I really enjoy them all. Wendel was the most complex to create because his intelligence offers so much potential, while his multiple character flaws provide unique opportunities.
How does your experience in the corporate world translate into your fictional stories through the characters and/or events?
I understand the culture and environments in the upper echelons of business intimately. For readers, this creates a sense that Three Weeks Less a Day could have some truth to it even though they know I’m writing fiction. However, the plot and characters are entirely the product of what some might call my overactive imagination!
How involved was your research?
I worked in the corporate environment for 40 years and personally visited or lived in all the places where the story takes place. So, we might think about the story as a compilation of a lifetime of learning and research.
Are there certain parts of the story where you took more creative liberties with than others?
I get the FBI involved in the story. I never visited the place where they do their work in the story and have no direct knowledge they even do the work I describe. But there is enough media speculation that my scenario seems plausible to most.
How long did it take you to write Three Weeks Less a Day?
Four years. And that’s not because I’m a slow writer! In fact, I had 2 fundamental objectives. First, I wanted my debut novel to have impeccable quality so readers would want to read the stories that followed. I also wanted to create a book that would be very broadly appealing to adult women and men of all ages. I used 4 editors to bring their different biases and perspectives to my work. My editors were female and male, younger and older. Each provided valuable insight that helped to broaden the appeal of Three Weeks Less a Day for both women and men from 18-80.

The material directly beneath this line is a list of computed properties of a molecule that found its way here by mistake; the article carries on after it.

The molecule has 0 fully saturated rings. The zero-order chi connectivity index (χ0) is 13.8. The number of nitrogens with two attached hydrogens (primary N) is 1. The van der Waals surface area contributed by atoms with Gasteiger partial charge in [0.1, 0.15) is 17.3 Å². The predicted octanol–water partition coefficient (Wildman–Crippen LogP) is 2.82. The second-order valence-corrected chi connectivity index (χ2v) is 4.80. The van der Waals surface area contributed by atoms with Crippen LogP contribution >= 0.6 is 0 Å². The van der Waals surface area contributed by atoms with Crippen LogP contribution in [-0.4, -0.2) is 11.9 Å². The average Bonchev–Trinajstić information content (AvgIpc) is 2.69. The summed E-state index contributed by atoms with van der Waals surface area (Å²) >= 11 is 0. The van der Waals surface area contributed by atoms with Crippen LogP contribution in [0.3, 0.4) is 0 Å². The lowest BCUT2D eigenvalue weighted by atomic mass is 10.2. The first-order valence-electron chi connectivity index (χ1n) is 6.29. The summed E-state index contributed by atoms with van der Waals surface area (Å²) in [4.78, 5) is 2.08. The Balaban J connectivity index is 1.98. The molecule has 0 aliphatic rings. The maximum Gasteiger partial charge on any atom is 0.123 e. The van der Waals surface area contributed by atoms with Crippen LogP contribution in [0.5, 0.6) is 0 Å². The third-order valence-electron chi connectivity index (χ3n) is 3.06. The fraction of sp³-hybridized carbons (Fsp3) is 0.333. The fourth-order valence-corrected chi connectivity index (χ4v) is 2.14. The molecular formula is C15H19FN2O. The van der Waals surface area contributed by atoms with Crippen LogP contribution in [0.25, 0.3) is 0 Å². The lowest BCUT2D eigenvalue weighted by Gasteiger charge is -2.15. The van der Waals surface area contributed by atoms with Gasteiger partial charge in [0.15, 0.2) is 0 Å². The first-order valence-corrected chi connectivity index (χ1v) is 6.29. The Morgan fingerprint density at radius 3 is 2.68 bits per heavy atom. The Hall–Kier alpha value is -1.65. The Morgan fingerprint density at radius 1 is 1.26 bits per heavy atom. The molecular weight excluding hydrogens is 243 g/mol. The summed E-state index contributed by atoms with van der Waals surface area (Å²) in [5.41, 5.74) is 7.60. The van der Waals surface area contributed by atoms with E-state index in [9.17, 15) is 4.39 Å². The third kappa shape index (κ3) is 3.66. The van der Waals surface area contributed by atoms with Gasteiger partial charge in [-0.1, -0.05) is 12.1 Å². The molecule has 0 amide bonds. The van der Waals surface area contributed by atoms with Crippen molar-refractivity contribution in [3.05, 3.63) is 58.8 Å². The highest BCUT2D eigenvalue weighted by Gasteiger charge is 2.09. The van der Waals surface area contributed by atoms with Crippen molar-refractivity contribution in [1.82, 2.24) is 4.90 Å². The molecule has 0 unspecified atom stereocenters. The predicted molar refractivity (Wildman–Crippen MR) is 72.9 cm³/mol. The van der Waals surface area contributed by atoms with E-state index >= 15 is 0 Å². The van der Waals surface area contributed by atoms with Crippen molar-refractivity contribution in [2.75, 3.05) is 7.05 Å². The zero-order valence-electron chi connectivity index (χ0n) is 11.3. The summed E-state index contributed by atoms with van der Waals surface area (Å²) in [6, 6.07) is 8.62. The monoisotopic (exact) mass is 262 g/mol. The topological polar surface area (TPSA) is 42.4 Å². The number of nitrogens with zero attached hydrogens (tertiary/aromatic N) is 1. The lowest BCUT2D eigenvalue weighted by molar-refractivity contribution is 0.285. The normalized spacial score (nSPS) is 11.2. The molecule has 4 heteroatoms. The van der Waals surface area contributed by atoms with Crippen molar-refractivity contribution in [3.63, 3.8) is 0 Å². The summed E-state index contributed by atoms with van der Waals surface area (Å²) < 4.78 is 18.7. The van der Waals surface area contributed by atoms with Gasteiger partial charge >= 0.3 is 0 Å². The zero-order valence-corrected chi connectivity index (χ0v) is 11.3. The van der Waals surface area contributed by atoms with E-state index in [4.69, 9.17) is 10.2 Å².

Did you set out to write a series when you started writing the first book?
Initially, I didn’t intend to write a trilogy. My intention with Three Weeks Less a Day was to write one entertaining novel with the highest quality possible. As I fine-tuned the ending, I decided to finish the story in a way that laid a foundation for a second book. With The Multima Scheme, I started with the same intention. But early in the process realized I’d need a third book to complete the story of an era in Multima Corporation’s evolution. The great thing about using a multinational company as a back-drop is the life-span. If a business is well-managed, it can continue for generations! Unrelenting Peril is currently the last story I plan for Multima Corporation. However, I can always return with further stories and create a series should I eventually choose that path.
What do you like to read and which authors have inspired your own work as a writer?
I like to read very widely. I probably like as much non-fiction as fiction because I treat reading as part of my continuous learning process. I think every writer can benefit from an inquisitive mind and enduring curiosity. I’ve read many of James Patterson’s earlier works and emulate his style with short chapters, short paragraphs, and quick pace.
Being an author is a full-time job these days. What do you enjoy most about the process?
My favorite part of the process is telling a story. I love putting my thoughts to paper and creating a novel. I equally enjoy meeting my readers and potential readers to share “the story about the story.”
Many writers, it seems, are introverted by nature. Coming from the business world, I wouldn’t imagine that to be an issue with you. How has your corporate background helped with your marketing and promotion efforts?
You’re right. I love to meet new people. Promoting my work is a part of the job I look forward to and take advantage of every opportunity possible. Right now, Canada’s largest bookseller – Chapters / Indigo — is offering excellent support. I’ll make personal appearances in more than 75 of their locations between April and November 2019. Readers who like to come say hello can find upcoming events on my website with this link: https://www.garydmcguganbooks.com/news–events.html
Where can readers connect with you and learn more about you and your work?
Thank you for asking! I’m very accessible and thanks for this opportunity to chat with you!
Monthly Blog: https://www.garydmcguganbooks.com/rendezvous-blog